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Find out how to import firewood, such as logs and kindling, into England, Scotland and Wales (Great Britain).
If you’re a business that currently buys goods from or sells goods to countries outside the UK, or are planning to trade with Europe from January 2021, HMRC’s new tool can help you identify ways you might be able to make the customs process easier for cheaper for your business. This short video shows you how to use the tool.
If you’re a UK business thinking about moving goods into or out of the UK , this video is here to help you understand how customs intermediaries or agents can help you. For more information have a look at the guidance available on gov.uk.
If you're buying or selling goods abroad, you need to work out the amount of duty or VAT you owe. This short video tells you how to find out the ‘commodity code’ classification for your goods, using our Trade Tariff tool. Find out more on GOV.UK
You’ll need a licence to import or export certain types of controlled goods. You may also need to pay extra duty in the UK. Unsure if this applies to your goods? This short video explains more about the types of goods that are classed as controlled. Find out more on GOV.UK
Why you need expert local support in Germany to start your business
Governments are generally pretty good at providing support. And we know too that that kind of help only goes so far: government departments are not of course in business with you - sure they want you to succeed. But they can usually only provide a finite amount of expertise, then stand back and wish you well.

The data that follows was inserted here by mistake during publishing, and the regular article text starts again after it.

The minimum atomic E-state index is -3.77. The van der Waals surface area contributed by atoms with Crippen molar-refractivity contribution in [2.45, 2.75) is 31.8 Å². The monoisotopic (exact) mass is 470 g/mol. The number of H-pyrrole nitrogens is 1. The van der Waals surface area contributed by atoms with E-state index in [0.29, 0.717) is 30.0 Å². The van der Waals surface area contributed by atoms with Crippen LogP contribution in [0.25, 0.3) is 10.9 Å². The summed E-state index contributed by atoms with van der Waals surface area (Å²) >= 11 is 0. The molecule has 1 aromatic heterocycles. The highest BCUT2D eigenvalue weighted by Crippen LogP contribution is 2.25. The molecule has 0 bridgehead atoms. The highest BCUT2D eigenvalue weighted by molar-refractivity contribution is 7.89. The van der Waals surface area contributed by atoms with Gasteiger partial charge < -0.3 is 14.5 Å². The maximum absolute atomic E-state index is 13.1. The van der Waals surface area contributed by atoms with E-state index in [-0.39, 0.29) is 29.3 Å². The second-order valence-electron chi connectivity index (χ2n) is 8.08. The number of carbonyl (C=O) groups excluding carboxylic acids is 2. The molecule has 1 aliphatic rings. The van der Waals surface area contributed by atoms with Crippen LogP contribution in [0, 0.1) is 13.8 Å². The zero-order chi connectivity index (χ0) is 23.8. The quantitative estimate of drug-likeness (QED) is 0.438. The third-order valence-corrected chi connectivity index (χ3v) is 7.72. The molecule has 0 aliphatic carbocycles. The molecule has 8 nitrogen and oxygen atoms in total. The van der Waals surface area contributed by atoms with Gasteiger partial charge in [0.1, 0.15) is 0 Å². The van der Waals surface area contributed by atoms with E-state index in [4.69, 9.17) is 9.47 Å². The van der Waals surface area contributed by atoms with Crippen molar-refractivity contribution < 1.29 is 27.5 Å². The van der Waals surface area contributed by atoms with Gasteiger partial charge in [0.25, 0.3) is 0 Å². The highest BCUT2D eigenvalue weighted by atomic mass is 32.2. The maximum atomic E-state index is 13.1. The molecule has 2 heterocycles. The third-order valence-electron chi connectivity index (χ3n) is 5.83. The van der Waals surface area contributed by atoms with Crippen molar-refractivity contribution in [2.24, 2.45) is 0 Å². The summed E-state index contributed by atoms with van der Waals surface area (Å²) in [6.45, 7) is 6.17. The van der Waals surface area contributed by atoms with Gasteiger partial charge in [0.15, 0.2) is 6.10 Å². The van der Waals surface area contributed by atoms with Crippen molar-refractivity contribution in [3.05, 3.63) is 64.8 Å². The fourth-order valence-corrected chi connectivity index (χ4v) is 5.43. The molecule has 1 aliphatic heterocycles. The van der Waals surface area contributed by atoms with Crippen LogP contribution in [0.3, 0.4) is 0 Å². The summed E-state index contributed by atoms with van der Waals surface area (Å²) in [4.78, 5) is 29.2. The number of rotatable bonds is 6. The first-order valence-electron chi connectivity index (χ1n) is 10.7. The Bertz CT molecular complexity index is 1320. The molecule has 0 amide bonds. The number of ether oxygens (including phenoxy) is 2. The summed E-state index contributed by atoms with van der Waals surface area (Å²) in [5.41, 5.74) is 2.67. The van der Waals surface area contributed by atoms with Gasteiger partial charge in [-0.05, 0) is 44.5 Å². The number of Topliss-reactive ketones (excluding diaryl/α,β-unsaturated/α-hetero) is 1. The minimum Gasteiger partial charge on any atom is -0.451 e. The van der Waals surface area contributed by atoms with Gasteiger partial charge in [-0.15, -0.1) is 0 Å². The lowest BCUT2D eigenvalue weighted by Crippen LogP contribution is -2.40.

Find someone on the ground who knows the business landscape inside out
You’ll probably need help in setting up a local office address, setting up a bank account, helping you do in-depth market research, and if you’re not on the ground yourself all the time, it’s often no bad thing to have an authorized representative who can act as signatory for all the papers that need to be signed and on-the-spot decisions that need to be made.
As known, it’s not only culture that changes from country to country - business culture can be just as radically different as soon as you cross borders. We’ve all heard the stories of happy westerners landing in Asia, for example, and not understanding the many tiny points of business etiquette that make such a difference.
Little to no corruption
Anti-bribery compliance: Just as the US has the Foreign and Corrupt Practices Act, Europe also has strict rules on anti-bribery compliance. In fact, in Transparency International’s annual Corruptions Perceptions Index, countries in the EU managed an average score of 66 (0 being utterly corrupt, 100 being absolutely not corrupt) - while the global average is only 43.
Some kinds of EU regulation apply on a “country of origin” basis. This means if a company is established in one member state, the company can take advantage of its preferable regulations, even when selling products in other European states.
A strong institutional framework and long-term stability
Being in the EU means that a country has in place a set of institutions and policy arrangements which give an amount of certainty to investors. This implies that companies investing or working in an EU member state get a strong institutional framework and long-term stability.
Here are some points you should be thinking about
● How’s the country’s business infrastructure? Think about transportation, utilities, internet speed and so on.
● Will your idea work locally? Learn how the country ticks. Get a feel for the local culture with a local person – or organisation – who can help you to understand the country, its culture and its economy.
● Think about your network - contacts are almost everything. No matter what kind of a networking genius you are, it still takes a while to build up your network. Having a local partner with good contacts means that you’re immediately introduced to a bunch of like-minded people, and you come with a handshake and a recommendation.